This file photo taken on May 11, 2011 shows British singer George Michael attending a press conference at the Royal Opera House, central London. British pop singer George Michael, who rose to fame with the band Wham! and sold more than 100 million albums in his career, has died aged 53, his publicist said on December 25, 2016. PHOTO: LEON NEAL / AFP
Pop superstar George Michael’s death over the Christmas holidays caps one of the most tragic years in memory for the music world which mourned a steady stream of top names.
Here are some of the prominent musicians who died over the momentous year:
DAVID BOWIE. The rock icon’s fans were stunned by his death on January 10, just two days after releasing an acclaimed album, “Blackstar,” on his 69th birthday. Bowie, musically innovative until the end, had been battling cancer but his illness was known to few outside his immediate family.
GLENN FREY. The co-founder and frontman of the Eagles died on January 18 at age 67 after years of poor health. With the massive success of tracks such as “Hotel California,” the country-tinged rockers were among the best-selling acts in US history.
PAUL KANTNER. The co-founder and creative force of Jefferson Airplane, whose psychedelic sound was a soundtrack to the 1960s hippie era, died on January 28 at age 74 after a heart attack.
MAURICE WHITE. The founder of Earth, Wind & Fire crafted tight pop songs out of funk, with the band becoming one of the top-selling acts of all time and among the first African American groups to win a wide white audience. The 74-year-old died on February 4 after suffering for years from Parkinson’s disease.
KEITH EMERSON AND GREG LAKE. Emerson, one of rock’s original keyboard stars who infused concerts with on-stage theatrics such as playing upside-down, killed himself in his Los Angeles area home at age 71 on March 11. Bassist and singer Greg Lake, his bandmate in progressive rock trio Emerson, Lake & Palmer, died in London of cancer on December 7 at age 69.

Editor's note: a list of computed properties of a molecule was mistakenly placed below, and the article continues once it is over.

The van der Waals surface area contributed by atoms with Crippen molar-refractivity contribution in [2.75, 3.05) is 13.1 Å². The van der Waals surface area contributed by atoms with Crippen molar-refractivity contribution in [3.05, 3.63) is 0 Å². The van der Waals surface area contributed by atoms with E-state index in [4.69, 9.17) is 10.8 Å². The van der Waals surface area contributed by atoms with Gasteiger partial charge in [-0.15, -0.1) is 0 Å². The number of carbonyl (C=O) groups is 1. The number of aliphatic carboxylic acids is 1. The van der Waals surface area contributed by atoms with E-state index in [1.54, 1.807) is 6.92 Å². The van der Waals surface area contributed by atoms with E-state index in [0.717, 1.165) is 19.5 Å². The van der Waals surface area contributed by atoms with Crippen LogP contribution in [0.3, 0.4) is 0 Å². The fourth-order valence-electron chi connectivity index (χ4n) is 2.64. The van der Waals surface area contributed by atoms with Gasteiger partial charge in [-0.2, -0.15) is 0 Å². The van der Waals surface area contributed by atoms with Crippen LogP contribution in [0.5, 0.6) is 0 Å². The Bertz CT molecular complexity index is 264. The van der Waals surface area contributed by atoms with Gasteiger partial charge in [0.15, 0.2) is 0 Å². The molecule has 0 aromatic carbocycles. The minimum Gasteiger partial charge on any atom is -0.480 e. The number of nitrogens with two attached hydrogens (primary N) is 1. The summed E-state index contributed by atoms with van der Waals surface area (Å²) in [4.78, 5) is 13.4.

PHIFE DAWG: The snide rapper from A Tribe Called Quest, a group that brought a new artistic sensibility to hip-hop, died on March 22 at 45 after a lifelong struggle with diabetes.
MERLE HAGGARD. The country music legend, a self-styled outlaw whose music gave voice to disaffected conservatives in the hippie era, died on April 6 on his 79th birthday.
PRINCE. One of the most influential and successful artists of the 1980s, the “Purple Rain” star died on April 21 at 57 at his Paisley Park estate in Minnesota from an accidental overdose of powerful painkillers. Prince, who popularized his own brand of sensual and danceable funk, was prolific in his output but also famously reclusive. With his marathon shows, he had appeared outwardly to be a model of health.
LEONARD COHEN. The poet and singer, whose meditations on love and spirituality had won him an impassioned if niche audience, died on November 7 at 82, with his family quietly burying him in his native Montreal before announcing the news. In a parallel to Bowie, Cohen just weeks earlier had released an acclaimed album, ominously entitled “You Want It Darker.”
SHARON JONES. The fiery soul and funk singer, who rose to fame at a late age and came to be called the female James Brown, died on November 18 of cancer at age 60.
RICK PARFITT. The hard-charging, hard-living guitarist from Status Quo died on December 24 at age 68 following an infection.
GEORGE MICHAEL. The singer, one of the brightest lights of giddy 1980s pop with the duo Wham! before a more introspective and troubled solo career, died at his home outside London at age 53, apparently on December 25. The “Careless Whisper” singer had numerous health scares and drug-related incidents late in his life.